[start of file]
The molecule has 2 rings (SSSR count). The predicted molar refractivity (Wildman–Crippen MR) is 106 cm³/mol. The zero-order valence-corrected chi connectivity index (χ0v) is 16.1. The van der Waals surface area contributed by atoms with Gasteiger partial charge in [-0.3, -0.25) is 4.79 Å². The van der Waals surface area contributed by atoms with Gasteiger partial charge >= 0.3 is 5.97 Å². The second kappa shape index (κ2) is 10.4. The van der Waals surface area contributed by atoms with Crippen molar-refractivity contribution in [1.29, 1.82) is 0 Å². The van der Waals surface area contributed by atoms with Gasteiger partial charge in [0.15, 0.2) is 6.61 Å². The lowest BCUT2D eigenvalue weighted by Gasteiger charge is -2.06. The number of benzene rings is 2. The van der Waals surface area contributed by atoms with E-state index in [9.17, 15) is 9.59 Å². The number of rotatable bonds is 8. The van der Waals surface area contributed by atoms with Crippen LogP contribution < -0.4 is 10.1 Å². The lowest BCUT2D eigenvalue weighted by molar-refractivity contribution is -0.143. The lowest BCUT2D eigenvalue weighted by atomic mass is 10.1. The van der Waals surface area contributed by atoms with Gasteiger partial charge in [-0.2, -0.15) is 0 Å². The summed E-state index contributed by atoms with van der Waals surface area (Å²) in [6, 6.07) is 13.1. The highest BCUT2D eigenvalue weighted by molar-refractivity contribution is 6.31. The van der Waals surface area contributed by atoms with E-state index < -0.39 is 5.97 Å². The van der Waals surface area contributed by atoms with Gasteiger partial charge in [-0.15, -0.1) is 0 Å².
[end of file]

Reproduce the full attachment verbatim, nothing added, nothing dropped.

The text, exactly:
The molecule has 2 rings (SSSR count). The predicted molar refractivity (Wildman–Crippen MR) is 106 cm³/mol. The zero-order valence-corrected chi connectivity index (χ0v) is 16.1. The van der Waals surface area contributed by atoms with Gasteiger partial charge in [-0.3, -0.25) is 4.79 Å². The van der Waals surface area contributed by atoms with Gasteiger partial charge >= 0.3 is 5.97 Å². The second kappa shape index (κ2) is 10.4. The van der Waals surface area contributed by atoms with Crippen molar-refractivity contribution in [1.29, 1.82) is 0 Å². The van der Waals surface area contributed by atoms with Gasteiger partial charge in [0.15, 0.2) is 6.61 Å². The lowest BCUT2D eigenvalue weighted by Gasteiger charge is -2.06. The number of benzene rings is 2. The van der Waals surface area contributed by atoms with E-state index in [9.17, 15) is 9.59 Å². The number of rotatable bonds is 8. The van der Waals surface area contributed by atoms with Crippen LogP contribution < -0.4 is 10.1 Å². The lowest BCUT2D eigenvalue weighted by molar-refractivity contribution is -0.143. The lowest BCUT2D eigenvalue weighted by atomic mass is 10.1. The van der Waals surface area contributed by atoms with Gasteiger partial charge in [-0.2, -0.15) is 0 Å². The summed E-state index contributed by atoms with van der Waals surface area (Å²) in [6, 6.07) is 13.1. The highest BCUT2D eigenvalue weighted by molar-refractivity contribution is 6.31. The van der Waals surface area contributed by atoms with E-state index < -0.39 is 5.97 Å². The van der Waals surface area contributed by atoms with Gasteiger partial charge in [-0.15, -0.1) is 0 Å².